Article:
Recent years have seen more and more Eurovision songs become swathed in technological macguffins and acrobatic madness. But is filling your stage with bits and pieces the surefire way to success? Or is it better to keep things simple? Well let’s have a look at the evidence.
We’ve all know the form. A country creates a stageshow so devastatingly original and goes on to a decent result, which encourages everyone and their dog to try and replicate that magic the following year – but to varied success. We’ve seen it this year, with a multitude of countries employing ever-more complicated bits of stage machinery to try and do a Måns, but sadly end up doing more of a Greta Salome.
It’s a story as old as time. Svetlana Loboda‘s giant cogs of doom, Sakis and his massive stapler, Paula and Ovi‘s musical toilet seat – all of these and more must have felt like a great idea at the time. But when it came to performing with them in front of millions of viewers things didn’t seem to go as planned and they all dived to embarrassing defeat.
So has having massive bits of kit on stage helped or hindered anyone this year? Well there’s certainly been a lot of it. The stage hands have been looking more exhausted than ever this time round, and many of the back corridors have been littered with giant screens, glittery boxes and spongey climbing walls. But all that stage furniture didn’t help the poor Bosnians any.
On paper their barbed wired and marathon blanket concept should have hit the popular zeitgeist, but it seems that people didn’t care about their admirable message enough. Either that or it all looked a bit silly. Either way, they were doomed to rare failure on the night. Likewise the giant Belarussian baby-projecting teleprompter. As a spectacle it arguably bested Russia’s big bouncy box, but it turns out that all those projections may just have been a bit too strange for the average Moldovan housewife at home – and most certainly the cognac quaffing jurors in their luxury offices.
Big projections didn’t help Iceland either. Despite having a massive uplifting song and an engaging performer, it was perhaps just a little too dark for your average midweek light-entertainment viewer – although to be honest we’re still struggling to get our lobes around that one.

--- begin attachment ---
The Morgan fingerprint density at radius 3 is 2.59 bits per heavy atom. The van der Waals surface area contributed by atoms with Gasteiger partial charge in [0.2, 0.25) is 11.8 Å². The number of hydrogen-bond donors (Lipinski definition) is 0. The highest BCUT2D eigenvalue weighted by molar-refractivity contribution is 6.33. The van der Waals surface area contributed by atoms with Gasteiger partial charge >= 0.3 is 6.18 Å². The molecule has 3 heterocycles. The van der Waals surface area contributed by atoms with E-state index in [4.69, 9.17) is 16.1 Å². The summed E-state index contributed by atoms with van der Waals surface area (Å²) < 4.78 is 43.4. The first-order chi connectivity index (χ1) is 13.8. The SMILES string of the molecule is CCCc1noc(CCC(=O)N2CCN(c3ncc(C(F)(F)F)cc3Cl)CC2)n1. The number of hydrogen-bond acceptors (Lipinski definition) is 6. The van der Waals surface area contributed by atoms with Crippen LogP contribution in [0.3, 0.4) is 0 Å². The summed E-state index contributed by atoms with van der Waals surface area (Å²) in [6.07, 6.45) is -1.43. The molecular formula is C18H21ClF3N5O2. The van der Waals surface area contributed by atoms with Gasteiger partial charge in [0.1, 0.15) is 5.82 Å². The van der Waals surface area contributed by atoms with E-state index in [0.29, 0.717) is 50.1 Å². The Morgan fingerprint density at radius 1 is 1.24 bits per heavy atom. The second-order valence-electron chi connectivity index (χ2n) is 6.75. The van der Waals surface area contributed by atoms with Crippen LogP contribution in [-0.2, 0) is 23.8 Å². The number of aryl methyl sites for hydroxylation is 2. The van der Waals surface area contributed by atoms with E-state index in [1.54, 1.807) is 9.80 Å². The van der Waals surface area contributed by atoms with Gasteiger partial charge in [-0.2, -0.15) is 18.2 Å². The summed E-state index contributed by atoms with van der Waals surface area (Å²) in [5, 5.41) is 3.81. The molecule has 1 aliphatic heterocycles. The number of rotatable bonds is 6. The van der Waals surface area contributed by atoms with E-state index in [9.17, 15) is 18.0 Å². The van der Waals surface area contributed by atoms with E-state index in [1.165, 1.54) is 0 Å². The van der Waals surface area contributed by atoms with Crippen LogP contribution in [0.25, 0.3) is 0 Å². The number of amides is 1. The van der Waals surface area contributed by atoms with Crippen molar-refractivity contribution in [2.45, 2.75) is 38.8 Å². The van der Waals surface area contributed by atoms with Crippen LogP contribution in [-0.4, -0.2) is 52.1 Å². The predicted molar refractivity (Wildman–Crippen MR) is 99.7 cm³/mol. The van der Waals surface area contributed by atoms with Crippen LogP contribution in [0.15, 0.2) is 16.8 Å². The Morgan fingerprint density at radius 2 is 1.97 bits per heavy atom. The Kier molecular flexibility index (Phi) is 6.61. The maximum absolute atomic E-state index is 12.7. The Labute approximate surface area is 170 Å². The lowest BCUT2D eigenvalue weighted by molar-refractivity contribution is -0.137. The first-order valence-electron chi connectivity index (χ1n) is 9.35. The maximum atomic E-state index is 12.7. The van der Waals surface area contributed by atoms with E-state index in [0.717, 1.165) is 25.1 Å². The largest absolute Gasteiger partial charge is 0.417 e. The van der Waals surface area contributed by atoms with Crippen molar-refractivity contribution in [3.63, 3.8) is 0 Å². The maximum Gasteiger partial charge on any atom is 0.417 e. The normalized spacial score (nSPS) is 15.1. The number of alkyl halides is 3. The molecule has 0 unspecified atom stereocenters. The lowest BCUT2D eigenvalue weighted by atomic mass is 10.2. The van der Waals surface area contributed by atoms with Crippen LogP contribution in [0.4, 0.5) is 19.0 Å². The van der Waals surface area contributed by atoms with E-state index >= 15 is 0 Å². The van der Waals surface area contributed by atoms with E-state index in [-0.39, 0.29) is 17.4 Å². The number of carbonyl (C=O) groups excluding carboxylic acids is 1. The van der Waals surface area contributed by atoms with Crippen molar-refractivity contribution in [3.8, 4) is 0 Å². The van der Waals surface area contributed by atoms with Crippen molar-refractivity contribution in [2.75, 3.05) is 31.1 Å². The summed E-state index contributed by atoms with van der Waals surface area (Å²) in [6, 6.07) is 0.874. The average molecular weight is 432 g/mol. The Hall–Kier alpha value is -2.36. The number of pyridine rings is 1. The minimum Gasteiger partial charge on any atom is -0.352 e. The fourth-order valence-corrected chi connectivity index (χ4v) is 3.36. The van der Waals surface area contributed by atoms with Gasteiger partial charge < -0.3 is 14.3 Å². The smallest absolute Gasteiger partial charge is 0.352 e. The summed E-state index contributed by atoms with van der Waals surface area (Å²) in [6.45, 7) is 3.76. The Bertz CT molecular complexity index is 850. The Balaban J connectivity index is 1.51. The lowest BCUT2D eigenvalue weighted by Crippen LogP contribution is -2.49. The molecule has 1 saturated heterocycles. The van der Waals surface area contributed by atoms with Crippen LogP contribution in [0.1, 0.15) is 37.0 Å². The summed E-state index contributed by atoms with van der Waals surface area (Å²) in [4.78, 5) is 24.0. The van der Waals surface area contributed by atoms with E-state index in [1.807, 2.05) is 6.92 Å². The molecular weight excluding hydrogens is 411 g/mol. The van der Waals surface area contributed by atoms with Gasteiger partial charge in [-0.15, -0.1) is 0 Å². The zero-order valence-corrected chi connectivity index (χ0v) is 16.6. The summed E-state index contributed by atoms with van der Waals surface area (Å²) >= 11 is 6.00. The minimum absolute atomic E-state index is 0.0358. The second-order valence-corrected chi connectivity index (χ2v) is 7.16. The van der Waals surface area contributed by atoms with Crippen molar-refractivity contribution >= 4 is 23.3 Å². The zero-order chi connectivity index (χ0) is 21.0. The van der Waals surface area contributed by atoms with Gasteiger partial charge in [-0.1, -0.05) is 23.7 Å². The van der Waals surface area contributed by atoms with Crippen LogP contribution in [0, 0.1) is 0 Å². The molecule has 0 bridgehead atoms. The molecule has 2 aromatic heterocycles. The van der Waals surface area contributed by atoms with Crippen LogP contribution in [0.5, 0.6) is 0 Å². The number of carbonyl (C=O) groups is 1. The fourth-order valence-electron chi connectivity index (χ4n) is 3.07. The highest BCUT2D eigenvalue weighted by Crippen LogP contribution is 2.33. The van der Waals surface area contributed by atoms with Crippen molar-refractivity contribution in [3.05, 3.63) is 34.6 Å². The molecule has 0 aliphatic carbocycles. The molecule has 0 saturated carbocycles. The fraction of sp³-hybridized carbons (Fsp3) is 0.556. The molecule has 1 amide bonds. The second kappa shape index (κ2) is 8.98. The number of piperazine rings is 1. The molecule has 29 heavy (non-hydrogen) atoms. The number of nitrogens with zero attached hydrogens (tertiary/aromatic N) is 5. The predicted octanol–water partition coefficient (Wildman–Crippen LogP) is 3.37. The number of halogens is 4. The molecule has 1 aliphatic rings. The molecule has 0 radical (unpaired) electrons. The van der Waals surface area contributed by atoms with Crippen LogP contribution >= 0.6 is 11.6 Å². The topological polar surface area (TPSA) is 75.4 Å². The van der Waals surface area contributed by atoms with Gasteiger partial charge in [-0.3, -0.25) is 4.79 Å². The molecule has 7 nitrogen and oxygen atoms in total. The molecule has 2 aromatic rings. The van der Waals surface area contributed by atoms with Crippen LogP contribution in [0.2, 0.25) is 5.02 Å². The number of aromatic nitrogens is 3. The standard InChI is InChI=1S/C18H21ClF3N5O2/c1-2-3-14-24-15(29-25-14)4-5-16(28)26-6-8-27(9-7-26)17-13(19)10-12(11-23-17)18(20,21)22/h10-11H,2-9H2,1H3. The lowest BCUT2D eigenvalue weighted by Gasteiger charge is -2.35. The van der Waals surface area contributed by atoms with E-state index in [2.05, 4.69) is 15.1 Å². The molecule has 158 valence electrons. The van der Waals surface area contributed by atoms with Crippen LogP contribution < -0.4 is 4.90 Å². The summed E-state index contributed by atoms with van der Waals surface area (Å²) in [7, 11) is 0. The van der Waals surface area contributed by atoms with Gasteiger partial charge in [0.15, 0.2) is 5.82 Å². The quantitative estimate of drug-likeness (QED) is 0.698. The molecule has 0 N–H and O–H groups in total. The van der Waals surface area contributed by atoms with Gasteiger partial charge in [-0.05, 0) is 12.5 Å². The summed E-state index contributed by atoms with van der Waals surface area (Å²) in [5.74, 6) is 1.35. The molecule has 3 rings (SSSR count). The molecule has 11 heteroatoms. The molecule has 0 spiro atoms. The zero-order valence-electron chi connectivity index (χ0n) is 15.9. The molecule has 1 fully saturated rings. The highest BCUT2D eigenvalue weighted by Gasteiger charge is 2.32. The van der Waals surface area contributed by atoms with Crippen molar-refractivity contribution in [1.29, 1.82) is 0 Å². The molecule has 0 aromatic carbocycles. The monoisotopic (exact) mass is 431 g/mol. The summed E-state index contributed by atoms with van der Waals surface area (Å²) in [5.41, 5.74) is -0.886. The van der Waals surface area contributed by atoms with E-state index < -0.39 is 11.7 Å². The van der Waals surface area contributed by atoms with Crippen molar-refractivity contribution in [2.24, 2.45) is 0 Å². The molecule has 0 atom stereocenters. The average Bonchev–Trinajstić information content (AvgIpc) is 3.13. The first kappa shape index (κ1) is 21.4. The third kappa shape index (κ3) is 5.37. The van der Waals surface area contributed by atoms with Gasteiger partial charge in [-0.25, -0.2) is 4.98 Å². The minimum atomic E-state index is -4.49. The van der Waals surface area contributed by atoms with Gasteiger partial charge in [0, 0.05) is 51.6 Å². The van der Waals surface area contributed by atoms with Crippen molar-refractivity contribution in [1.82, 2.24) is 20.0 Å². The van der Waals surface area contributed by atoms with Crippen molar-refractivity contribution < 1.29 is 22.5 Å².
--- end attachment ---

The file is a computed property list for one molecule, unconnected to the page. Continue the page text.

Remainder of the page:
And don’t get us started on the Moldovan spaceman or Slovenia‘s bloke-on-a-stick. Both of them were pointless fripperies that distracted from the song, and would almost certainly encourage the jurors to put a black mark by their name for abject gimmickery before they even got started.
But look at the songs that have kept it relatively simple this year. Ukraine‘s Jamala walks toward the camera and emotes, Bulgaria‘s Poli gets by on her winning smile and a tiny bit of light show at the end, Latvia‘s Justs just stands there and airgrabs, while Gabriella from Czechia simply sings her heart out, plus there’s been a couple of honest balls out rock and roll performances too. And every one of them was a semi-final success.
However, many of the fancied runners and rider do have lots of equipment on stage with them. Sergey Lazarev lurches about in front of his dangerous wall of death, Dami Im looks like a fairy sitting on a box of tissues while watching Minority Report, while Armenia’s Iveta Mukuchyan suddenly splits into many versions of herself when you don’t expect it.
But at the heart of every one of those performances is a pretty decent song (yes, even Russia), and as the disappointing results of many countries who thought it was all about the show will attest, you need the full package of memorable song, decent stage show and consummate performer to come anywhere near challenging for the title.
Although every year there’s something sweet and simple that’s sung well that makes a pretty decent showing in the voting run in. So keep an eye on people like Sweden, Austria, Israel, and dare I say it, the UK, as in a year of noise and craziness, being normal is the new standing out. Just look at Johnny Logan in 1980…